Book a room and pack a bag. Casa Nova is open for business.
The 160-year-old Oamaru stone mansion has been restored, possibly beyond its former glory, with great attention to detail and no expense spared.
Katrina McLarin and Brenda Laverick bought the house in July 2019 and relocated to Oamaru from Pukekohe, where they own a restaurant.
Renovations began just before the Covid-19 lockdown last year, and it has been a labour of love since then.
Ms McLarin jokes that she’s been holding a paintbrush in one hand for about a year.
Of course, as is often the case with grand scale renovations, things have not gone completely to plan.
Opening a family-friendly restaurant at Casa Nova has been put on hold until there is more certainty surrounding the Covid-19 pandemic.
The couple’s Pukekohe restaurant is closed at present due to Level 3 lockdown in Auckland.
Renovations were also put on hold for five months due to objections to their application for a liquor licence, for which they were completely unprepared.
They did not want to keep pouring money into a project they weren’t sure could go ahead.
“It didn’t occur to us in a million years that there would ever be an issue with the liquor licence, because the house was already consented as a restaurant … and has been a licensed premises.”
But Ms McLarin said they now wanted to put the issue in the past and move on.
“We have no intention of leaving any time soon. We just want to be good neighbours.”
The restaurant was consented for only 30 diners at one time, and 50 for a function or event.
From the whimsical wallpaper to the custom-made Axminster carpet, the 570sq m building is a visual feast.
One of the three rooms has a peephole into the original Oamaru stone underneath, while another has an entire stone wall exposed, so the detail of the masonry is on display.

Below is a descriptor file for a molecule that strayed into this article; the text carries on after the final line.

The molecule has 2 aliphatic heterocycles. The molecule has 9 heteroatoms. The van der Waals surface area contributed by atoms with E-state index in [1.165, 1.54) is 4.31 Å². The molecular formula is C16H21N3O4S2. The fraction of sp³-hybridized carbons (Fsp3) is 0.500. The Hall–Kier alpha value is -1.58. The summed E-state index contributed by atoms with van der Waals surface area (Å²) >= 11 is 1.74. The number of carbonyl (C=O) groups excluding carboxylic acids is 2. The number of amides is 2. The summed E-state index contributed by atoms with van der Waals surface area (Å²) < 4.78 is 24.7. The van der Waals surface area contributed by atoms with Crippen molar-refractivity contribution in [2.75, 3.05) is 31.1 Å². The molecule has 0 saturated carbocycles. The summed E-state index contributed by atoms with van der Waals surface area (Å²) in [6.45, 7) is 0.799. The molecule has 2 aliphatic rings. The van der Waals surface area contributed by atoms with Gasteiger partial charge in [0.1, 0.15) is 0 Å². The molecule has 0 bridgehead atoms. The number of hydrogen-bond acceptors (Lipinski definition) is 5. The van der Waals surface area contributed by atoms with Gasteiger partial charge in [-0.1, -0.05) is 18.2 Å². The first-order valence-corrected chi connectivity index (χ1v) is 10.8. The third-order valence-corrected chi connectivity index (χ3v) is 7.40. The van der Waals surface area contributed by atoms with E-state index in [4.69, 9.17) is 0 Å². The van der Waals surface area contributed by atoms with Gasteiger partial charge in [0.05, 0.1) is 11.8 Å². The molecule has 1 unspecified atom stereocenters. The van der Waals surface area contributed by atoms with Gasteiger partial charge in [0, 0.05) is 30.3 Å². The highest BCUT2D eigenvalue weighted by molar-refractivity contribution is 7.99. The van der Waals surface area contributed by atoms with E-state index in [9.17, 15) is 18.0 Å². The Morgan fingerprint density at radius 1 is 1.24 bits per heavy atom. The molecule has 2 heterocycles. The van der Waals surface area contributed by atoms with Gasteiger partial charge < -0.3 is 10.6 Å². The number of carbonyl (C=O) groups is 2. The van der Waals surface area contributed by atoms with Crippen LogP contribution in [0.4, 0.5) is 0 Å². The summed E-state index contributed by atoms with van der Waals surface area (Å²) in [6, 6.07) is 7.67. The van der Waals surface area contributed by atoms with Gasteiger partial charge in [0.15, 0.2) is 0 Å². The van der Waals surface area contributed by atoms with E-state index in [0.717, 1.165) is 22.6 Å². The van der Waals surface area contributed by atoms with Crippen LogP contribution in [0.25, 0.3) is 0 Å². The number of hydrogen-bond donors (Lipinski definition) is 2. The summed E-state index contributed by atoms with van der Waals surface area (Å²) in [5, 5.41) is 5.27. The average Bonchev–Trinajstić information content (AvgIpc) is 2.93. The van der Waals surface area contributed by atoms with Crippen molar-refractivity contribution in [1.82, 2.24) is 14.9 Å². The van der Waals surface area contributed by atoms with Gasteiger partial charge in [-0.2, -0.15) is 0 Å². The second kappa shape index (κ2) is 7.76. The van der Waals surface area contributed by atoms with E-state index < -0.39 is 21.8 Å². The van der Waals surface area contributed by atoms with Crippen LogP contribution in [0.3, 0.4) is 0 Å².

“When I saw the exposed stone, I was like, ‘oh my God, I need to feature this’ … I think a lot of people are quite tactile, and they like to touch things and feel things and experience them,” Ms McLarin said.
“What we’re trying to do, in almost every element of being in Casa Nova, is to create some type of emotion.
“So when you’re in the toilets downstairs and you see the lagoon fish across the wall, or whether you’re in the whimsical zebras … we’re trying to create some type of emotion, because it creates a memory. And we hope, all good ones.
“That’s our intention, anyway.”
Ms McLarin said she and Ms Laverick considered themselves the custodians of the heritage listed building.
“That’s how I look at it … for the next ones that come along.
“I just hope that people down the line will treat it with the respect that we have, and show it the love and care.”
She said they had “absolutely” gone over budget, but she had no regrets.
They were keen to see Casa Nova resume its “rightful mantle”, considering the role it played in the history of the community.
“I think it’s been forgotten, to a certain degree, over the last 20 years,” Ms McLarin said.
“There is a lot of focus on the Victorian precinct, as there rightly should be, but there are other buildings of great significance that aren’t in that location.
Ms McLarin said they were fortunate to be able to draw on a local trade base that was very skilled, including the third generation of Hi-Flo Plumbing.
“I think that’s crazy – in a good way.”
She thought everybody who worked on the project enjoyed the challenge of the work.
“You don’t have properties like this that come up every day.”
Ms McLarin said the entire project was a steep learning curve, and she made all the interior design decisions herself.
She sometimes struggled to trust her own judgement, but was glad she followed through on her decisions “because I could have been talked out of so many things, from the wallpaper to the carpet and I would have regretted it.”